I read Wide Sargasso Sea in a first year lit class and it was my first encounter with post-colonialism, as well as the first time I’d really given colonialism much thought. So if you’ve ever heard my rant about Pirates of the Caribbean 2 (so very, very racist) you have Jean Rhys to thank!
Her novel tells the story of Antoinette, the first wife of Rochester from Charlotte Brontë’s Jane Eyre. It’s kind of hard to describe it without being spoilery, and you know how I hate that. Here goes: set in the 1800s, the story is split into three parts. In the first, Antoinette tells the story of her upbringing during the ending of slavery in the Caribbean. The second part is told by Rochester, an English man come to the Carribean to marry a woman for her fortune. He describes his uneasiness about the marriage and slowly builds up to the paranoid suspicions that seem intensified by the alien landscape. The final section is of Antoinette’s confused dreams and thoughts.
Antoinette is a fascinating character. As the daughter of a slave owner and a mother from Martinique, Antoinette is caught between two worlds; accepted neither as black nor truly white. Her upbringing positions her to walk between the worlds, looking white while showing more affinity with the native traditions she has been brought up in. But what this book really brings home to me is the arbitrary labelling nature of racism. As Rochester becomes increasingly paranoid about Antoinette’s history, the colour of her skin, the land she owns, the money she has inherited, the things she believes, who she is – none of it matters. ‘Black’ characteristics are just there to label the things that Rochester fears about Antoinette. She is sensual, nostalgic, uncertain and vivacious. Everything he sees can be twisted to represent race because there is no true basis for racial judgements. And so Antoinette was always doomed.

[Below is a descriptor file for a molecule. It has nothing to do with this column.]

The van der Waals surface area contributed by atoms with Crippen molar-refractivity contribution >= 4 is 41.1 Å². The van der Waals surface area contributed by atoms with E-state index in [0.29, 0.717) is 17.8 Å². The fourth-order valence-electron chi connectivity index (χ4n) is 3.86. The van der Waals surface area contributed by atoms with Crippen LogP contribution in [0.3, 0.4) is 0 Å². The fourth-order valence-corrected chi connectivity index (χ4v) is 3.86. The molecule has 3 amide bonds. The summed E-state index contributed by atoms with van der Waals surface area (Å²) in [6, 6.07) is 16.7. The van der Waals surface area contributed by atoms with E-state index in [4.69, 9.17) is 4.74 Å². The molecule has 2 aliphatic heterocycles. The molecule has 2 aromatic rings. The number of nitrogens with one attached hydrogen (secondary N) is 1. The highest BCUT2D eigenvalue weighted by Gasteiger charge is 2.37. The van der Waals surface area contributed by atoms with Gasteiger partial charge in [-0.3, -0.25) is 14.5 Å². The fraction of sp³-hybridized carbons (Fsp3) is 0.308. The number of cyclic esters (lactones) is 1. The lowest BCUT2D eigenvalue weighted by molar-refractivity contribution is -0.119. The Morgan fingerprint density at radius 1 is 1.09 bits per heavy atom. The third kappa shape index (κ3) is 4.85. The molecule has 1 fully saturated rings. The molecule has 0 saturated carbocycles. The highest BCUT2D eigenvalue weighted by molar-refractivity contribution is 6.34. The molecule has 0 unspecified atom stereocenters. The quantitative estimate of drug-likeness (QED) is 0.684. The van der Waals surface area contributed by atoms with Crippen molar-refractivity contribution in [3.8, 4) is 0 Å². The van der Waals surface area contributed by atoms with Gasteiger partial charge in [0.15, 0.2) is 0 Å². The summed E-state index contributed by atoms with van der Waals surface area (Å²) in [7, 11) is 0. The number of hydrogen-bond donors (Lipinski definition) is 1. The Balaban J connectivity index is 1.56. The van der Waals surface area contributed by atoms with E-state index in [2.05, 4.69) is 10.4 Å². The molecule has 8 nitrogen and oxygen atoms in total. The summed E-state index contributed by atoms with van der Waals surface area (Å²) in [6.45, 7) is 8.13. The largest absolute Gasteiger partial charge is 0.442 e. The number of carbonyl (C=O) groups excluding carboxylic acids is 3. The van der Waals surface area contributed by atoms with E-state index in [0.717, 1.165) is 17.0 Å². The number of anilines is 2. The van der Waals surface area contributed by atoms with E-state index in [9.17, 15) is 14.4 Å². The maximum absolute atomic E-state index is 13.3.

Like the other white, male characters in the book, race is dangerously simplified for Rochester. ‘You don’t like, or even recognize the good in them,” Antoinette’s mother yells at her second husband, “and you won’t believe in the other side.” The workers on the estate are not seen as anything near people, merely a set of stereotypes. But what Jean Rhys does is write back to these stereotypes. By creating a history and real character for Rochester’s first wife she fills in the stereotypical sketch of ‘blackness’ that was drawn with a real woman made the victim of a ‘complex historical moment’ (as 1001 Books puts it).
Jean Rhys captures the voices of haughty Rochester, his short descriptive sentences getting longer and longer as he descends into paranoia. She paints strong willed Antoinette, passionate and fierce, as well as a cast of characters on the island both friendly and malicious. The jungle is lush, tense, and secretive, providing the perfect backdrop for the action. This book truly and intensely captures a moment in history and the unfortunate place of Carribean women in it.